Auditory Impulse Travel and Distance

Bruce Raoul Parnas brp at dino.berkeley.edu
Tue Jun 18 14:07:48 EST 1991

In article <SLEHAR.91Jun18084520 at park.bu.edu> slehar at park.bu.edu (Steve Lehar) writes:
>The  reason why  the brain  uses  neural spiking, and  encodes  signal
>magnitude as spiking frequency  is exactly  to avoid   the degredation
>with distance that is experienced by the  alternative method of neural
>signaling, i.e. the density of ions of a particular charge.

i think the question here is not one of active vs. electrotonic spread of
electrical activity through nerves, but of information transfer.  signals
which are weak, i.e. produce only a few spikes, could lose their identity in
background firing rates of subsequent neurons.  thus, spikes still
propagate rather than dissipating, but the signal is lost.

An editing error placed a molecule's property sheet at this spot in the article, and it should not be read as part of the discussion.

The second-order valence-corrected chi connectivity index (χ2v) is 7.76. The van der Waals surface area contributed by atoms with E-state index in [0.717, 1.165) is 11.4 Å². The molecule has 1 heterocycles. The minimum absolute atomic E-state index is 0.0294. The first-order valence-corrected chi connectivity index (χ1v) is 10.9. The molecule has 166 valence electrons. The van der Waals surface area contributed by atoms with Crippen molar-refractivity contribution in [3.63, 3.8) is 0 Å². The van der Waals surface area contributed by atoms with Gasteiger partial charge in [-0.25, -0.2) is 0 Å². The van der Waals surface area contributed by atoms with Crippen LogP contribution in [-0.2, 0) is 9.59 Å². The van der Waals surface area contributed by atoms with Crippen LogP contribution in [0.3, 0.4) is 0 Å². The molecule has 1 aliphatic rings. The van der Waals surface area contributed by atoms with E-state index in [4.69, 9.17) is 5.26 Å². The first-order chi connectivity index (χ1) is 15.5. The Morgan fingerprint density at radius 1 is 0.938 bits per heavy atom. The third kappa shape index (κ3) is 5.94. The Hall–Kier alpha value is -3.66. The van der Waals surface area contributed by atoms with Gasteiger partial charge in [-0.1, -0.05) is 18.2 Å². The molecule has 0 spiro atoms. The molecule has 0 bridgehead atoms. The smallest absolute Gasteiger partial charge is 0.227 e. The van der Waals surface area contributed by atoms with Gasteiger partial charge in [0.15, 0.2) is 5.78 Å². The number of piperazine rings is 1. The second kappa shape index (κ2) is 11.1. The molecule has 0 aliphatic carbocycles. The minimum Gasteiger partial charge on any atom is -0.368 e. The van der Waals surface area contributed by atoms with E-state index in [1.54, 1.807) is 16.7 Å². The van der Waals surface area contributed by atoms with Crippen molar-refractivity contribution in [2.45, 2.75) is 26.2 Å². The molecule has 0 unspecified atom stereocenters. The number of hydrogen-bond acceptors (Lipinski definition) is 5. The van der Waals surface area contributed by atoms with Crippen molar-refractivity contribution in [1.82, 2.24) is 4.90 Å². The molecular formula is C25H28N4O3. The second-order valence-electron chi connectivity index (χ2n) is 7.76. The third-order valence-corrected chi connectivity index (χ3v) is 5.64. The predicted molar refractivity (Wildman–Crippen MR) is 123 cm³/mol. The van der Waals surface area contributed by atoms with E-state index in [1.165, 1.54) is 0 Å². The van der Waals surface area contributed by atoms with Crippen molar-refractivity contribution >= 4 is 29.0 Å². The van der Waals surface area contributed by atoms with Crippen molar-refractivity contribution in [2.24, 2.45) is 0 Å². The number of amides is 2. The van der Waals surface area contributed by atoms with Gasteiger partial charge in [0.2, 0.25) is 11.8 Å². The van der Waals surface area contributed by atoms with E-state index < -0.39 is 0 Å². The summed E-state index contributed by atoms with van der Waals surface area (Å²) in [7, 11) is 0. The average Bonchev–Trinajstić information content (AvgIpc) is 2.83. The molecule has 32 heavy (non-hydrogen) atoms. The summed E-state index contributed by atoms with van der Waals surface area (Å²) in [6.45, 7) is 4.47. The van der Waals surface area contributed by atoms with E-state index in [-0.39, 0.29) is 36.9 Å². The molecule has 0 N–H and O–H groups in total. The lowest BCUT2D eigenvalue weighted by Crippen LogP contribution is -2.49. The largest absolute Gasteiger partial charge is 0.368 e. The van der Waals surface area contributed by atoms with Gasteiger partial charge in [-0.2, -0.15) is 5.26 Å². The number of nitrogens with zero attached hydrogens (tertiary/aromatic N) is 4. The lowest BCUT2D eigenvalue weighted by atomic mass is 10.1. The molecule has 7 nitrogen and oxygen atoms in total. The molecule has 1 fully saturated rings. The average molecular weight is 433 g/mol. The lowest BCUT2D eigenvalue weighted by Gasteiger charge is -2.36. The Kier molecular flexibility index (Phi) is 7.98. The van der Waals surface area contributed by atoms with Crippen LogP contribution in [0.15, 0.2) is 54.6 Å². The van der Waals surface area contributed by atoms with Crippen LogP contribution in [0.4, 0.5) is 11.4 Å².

it turns out that in the auditory system this is probably not the case.  the
preponderance of the noise is at the front end, and signals are actually
refined by ensemble processing as they travel along.  thus, any signal
that is lucky enough to make it past the cochlea and get transduced, i.e.
pulled out from the noise, will very likely make it to the auditory cortex.

>(O)((O))(((               slehar at park.bu.edu               )))((O))(O)
>(O)((O))(((    Steve Lehar Boston University Boston MA     )))((O))(O)

(brp at bandit.berkeley.edu)

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